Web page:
Cursed by my Michelin star: Celebrity chef quits complaining she can't live up to the accolade
Skye Gyngell says since the award there has been a lot more complaints She took the star off the website to stop people moaning it wasn't up to Michelin standards
For most chefs, winning a Michelin star would be the icing on the cake of culinary achievement.
But Skye Gyngell has quit her London restaurant, claiming that the prestigious award had become a curse.
Miss Gyngell, 47, had been head chef at Petersham Nurseries Cafe since it opened in 2004 and picked up the Michelin accolade last year.
Too much pressure: Skye Gyngell removed the star from the restaurants website and said she hoped she would never be awarded another
Celebrity chef Skye Gyngell has quit her Michelin-starred restaurant after revealing that the prestigious award became 'a curse'
The quirky cafe, set in a greenhouse
near Richmond Park, enjoyed a celebrity following which had included
Madonna, Richard E Grant, Mick Jagger and Stella McCartney.
Shortly before leaving, Miss Gyngell
removed the star from the restaurant’s website and said she hoped she
would never be awarded another.
She said the establishment struggled
to meet diners’ expectations of a Michelin-starred restaurant such as
starched linen, matching glasses, and slick service. She said of the
award: ‘It’s been a curse.
That probably sounds very ungrateful.
Since we got the star we’ve been crammed every single day, which is
really hard for such a tiny restaurant. And we’ve had lots more
Celebrities including Madonna, Richard E Grant, Mick Jagger and Stella McCartney are fans of the food's focus on simple flavours
‘People have certain expectations of a
Michelin restaurant. You know, if you’re used to eating at Marcus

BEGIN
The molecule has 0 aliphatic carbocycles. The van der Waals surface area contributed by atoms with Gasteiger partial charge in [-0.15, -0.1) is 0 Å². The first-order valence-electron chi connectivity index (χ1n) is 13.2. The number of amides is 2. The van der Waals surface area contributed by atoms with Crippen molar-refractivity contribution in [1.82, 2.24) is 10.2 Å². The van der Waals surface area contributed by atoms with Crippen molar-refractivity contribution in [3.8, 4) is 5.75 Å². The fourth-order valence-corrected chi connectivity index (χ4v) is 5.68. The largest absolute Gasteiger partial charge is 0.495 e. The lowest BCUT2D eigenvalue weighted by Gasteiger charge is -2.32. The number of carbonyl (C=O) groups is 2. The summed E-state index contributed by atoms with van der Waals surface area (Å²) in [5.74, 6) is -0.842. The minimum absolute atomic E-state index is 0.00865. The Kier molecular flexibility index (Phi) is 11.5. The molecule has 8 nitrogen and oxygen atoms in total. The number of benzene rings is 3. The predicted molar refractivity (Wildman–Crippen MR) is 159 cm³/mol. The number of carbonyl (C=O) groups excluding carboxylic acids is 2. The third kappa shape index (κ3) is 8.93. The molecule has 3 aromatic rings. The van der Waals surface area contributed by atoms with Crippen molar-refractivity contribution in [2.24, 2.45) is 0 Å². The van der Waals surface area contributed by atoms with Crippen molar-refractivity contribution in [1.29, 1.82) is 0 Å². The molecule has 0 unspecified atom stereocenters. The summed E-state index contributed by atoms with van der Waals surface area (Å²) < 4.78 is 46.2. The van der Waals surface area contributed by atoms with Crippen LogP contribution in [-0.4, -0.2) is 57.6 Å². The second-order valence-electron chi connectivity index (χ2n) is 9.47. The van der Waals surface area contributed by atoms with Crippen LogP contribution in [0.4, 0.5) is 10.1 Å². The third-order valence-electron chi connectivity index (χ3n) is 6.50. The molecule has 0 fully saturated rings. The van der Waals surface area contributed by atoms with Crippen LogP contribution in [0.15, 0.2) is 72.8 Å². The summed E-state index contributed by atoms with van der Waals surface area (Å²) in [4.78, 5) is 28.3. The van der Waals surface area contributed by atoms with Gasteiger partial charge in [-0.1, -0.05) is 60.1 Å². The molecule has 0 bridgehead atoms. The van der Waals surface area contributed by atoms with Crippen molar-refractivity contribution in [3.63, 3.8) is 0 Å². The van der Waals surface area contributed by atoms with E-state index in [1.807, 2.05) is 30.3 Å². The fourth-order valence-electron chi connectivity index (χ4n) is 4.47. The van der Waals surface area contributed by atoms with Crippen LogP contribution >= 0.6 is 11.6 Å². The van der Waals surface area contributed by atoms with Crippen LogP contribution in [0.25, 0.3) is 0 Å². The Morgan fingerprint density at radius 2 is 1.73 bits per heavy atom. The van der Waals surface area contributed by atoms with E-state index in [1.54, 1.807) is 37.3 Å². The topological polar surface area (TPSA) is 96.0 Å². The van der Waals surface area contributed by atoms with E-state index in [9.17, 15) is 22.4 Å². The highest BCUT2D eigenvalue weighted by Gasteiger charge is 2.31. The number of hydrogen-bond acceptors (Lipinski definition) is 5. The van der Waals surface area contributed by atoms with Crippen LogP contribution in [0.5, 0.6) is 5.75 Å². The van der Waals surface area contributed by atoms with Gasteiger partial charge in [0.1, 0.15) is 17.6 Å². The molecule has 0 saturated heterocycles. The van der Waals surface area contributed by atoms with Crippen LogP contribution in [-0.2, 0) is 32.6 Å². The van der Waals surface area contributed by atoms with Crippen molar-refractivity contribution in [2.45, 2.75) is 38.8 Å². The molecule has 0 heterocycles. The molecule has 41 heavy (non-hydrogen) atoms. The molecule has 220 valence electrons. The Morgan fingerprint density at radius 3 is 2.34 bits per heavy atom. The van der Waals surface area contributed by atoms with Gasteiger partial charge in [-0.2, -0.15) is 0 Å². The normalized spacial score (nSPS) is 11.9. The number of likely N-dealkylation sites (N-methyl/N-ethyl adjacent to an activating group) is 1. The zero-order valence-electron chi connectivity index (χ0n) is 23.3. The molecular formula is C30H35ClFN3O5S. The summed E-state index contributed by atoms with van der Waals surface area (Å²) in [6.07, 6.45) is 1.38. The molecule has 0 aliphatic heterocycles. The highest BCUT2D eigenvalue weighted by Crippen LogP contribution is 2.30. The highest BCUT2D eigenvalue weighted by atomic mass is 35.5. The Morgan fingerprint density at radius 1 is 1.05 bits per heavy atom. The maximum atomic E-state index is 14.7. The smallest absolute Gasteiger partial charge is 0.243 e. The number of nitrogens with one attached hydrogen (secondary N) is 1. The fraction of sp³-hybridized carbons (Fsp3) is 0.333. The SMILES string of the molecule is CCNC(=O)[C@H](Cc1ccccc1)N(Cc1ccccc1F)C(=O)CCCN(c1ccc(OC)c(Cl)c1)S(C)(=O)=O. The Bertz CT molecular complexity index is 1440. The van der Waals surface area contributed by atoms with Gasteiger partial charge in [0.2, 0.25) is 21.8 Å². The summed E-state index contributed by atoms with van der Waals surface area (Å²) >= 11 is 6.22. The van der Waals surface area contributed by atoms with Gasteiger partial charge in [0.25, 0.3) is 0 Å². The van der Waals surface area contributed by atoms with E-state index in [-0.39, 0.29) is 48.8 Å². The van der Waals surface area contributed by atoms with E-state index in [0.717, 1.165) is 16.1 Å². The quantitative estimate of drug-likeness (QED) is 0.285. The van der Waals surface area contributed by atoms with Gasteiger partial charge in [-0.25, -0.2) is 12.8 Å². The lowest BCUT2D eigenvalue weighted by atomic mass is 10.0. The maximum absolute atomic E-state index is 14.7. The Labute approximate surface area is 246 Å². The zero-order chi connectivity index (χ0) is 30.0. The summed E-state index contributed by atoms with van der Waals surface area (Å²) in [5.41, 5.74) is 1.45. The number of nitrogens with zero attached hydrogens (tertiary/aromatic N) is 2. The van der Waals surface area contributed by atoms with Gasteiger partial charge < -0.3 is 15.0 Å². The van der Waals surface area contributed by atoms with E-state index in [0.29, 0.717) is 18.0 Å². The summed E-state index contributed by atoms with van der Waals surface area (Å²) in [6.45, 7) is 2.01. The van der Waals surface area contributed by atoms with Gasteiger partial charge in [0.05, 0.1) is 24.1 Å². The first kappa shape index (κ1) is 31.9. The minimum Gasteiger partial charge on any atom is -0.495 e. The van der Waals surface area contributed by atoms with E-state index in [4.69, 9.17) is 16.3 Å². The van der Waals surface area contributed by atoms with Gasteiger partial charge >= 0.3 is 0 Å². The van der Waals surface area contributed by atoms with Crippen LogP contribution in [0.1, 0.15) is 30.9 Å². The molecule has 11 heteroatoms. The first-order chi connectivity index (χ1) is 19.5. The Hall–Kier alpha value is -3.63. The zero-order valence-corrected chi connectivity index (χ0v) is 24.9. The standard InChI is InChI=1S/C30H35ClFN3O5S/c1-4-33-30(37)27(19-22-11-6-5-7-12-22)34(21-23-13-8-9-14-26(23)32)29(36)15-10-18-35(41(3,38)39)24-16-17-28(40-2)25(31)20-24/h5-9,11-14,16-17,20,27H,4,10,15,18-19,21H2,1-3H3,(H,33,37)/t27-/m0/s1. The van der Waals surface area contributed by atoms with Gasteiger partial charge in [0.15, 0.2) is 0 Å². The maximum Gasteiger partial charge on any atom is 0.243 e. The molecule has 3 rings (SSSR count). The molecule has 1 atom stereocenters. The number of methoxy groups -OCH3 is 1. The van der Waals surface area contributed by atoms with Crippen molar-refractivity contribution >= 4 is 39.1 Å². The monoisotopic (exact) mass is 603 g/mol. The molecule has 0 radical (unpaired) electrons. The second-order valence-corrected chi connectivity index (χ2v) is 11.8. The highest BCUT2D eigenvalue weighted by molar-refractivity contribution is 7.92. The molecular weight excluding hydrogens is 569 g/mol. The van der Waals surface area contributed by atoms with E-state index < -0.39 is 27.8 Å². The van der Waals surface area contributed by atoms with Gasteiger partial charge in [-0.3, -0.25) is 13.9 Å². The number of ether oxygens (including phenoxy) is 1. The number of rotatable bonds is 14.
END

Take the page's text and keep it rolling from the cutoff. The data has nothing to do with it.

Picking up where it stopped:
Wareing then they feel let down when they come here.’
Miss Gyngell, the
author of three acclaimed cookbooks, is a former drug addict and the
daughter of Australian media mogul Bruce Gyngell, who is famous for
rescuing ITV breakfast show TV-am.
She said it was ‘amazing’ Michelin had
relaxed its rules on table linen and toilets to reach out to places
like Petersham with its rickety tables, and ‘loos in a wooden shed’.
But its focus on producing fresh,
seasonal food from quality ingredients was not enough to satisfy all the
new customers used to more traditional fine dining, she lamented.
She said the establishment struggled to meet diners' expectations of a Michelin-starred restaurant such as starched linen, matching glasses, and slick service
Miss Gyngell is a former drug addict and is the author of three acclaimed cookbooks
Some complained that it only offered one cheese, she said.
Miss Gyngell took the star off the
website to stop people complaining. ‘This is the worst thing I’m going
to say – if I ever have another restaurant I pray we don’t get a star.’
Miss Gyngell, a single mother, born in Sydney, has been married twice,
and has two daughters aged 22 and 15. She joined Petersham having moved
to the suburbs after running high-pressure kitchens in Mayfair and
Fellow Australian Greg Malouf, who
previously ran modern Middle Eastern restaurant Mo Mo in Melbourne, has
been appouinted as her successor.
Petersham opened in 2004 with one
table that seated ten and Miss Gyngell bringing her pots and pans from
home. It now serves 120 per sitting.
At the time of the award in January
last year, Miss Gyngell had declared her accolade to be ‘fantastic’,
adding: ‘To be rewarded for all our hard work is absolutely amazing.’
A spokesman for Petersham said: ‘We
can confirm that after eight years of success in leading the team, Skye
Gyngell is off to pursue other interests. We wish her every success.’